Brother Ali Building Bridges: Muslims in America
Thursday, March 7, 2019 | 8:00 pm
From his complicated backstory to his compelling rhymes, Brother Ali is a rapper without a rival. Albino and legally blind, he struggled to find peers in the midwestern states where he spent his youth. But in a pivotal moment at age eight, he found rap, which gave him an outlet and, through the references his favorite rappers made, led him to Islam. For twenty years, he has funneled these elements of his distinctive identity into increasingly profound verses, pairing feverish calls for social justice with candid admissions about his own mental fragility.
Brother Ali has never walked this tightrope better than on 2017’s gripping All the Beauty in This Whole Life. Written during a period of extreme political upheaval, Beauty not only acknowledges the world’s problems but aims to overcome them — to celebrate love in the face of hate, to cherish wisdom in the midst of madness. Ali turns bad encounters with TSA agents into lessons on humor and empathy, a poem for his son into a sermon on staring down intolerance. His perspective — delivered from Motorco’s stage as part of Duke Performances’ Building Bridges project — feels more necessary than ever, providing hard-won light in the face of darkness.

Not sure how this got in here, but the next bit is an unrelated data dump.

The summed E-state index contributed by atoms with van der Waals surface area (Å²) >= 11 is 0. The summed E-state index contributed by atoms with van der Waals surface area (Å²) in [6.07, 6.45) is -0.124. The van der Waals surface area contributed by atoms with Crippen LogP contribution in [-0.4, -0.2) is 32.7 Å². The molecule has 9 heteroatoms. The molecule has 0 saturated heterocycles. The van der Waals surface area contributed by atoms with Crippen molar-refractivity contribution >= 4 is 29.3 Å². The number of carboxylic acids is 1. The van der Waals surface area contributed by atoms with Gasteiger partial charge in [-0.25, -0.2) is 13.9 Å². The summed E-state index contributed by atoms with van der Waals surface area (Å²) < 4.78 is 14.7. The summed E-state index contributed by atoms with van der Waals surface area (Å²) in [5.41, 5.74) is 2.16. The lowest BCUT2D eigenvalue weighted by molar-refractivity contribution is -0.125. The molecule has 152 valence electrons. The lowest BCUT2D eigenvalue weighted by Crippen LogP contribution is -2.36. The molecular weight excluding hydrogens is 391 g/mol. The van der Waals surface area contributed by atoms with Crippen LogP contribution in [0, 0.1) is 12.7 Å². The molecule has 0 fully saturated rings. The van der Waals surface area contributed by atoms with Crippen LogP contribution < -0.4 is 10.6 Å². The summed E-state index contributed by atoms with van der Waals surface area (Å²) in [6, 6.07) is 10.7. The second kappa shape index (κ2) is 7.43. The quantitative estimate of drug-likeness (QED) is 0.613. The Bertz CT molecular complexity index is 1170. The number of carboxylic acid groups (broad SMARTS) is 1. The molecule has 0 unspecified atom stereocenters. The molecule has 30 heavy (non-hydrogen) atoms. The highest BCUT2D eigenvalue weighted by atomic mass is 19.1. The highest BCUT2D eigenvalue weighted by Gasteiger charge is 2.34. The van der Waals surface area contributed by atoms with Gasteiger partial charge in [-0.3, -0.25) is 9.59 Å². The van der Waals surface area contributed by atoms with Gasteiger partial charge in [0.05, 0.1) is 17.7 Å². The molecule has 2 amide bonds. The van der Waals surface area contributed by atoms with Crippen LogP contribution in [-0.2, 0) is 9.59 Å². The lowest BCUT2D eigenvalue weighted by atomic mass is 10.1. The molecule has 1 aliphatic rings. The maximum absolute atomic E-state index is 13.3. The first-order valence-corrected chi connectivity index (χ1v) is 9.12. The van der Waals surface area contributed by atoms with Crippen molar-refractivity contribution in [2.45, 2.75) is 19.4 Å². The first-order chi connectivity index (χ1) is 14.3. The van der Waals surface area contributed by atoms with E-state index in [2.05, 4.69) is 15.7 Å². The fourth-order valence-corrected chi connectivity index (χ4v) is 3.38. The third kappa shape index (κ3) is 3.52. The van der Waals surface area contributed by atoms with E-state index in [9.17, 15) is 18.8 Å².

*Opening act: Joshua GunnBrother Ali is presented as part of Duke Performances’ Building Bridges Initiative. Funded, in part, by the Doris Duke Foundation for Islamic Art & the National Endowment for the Arts, & co-sponsored by the Duke Islamic Studies Center & the Duke University Middle East Studies Center.
“Ali is a man with a purpose and zero interest in holding back.”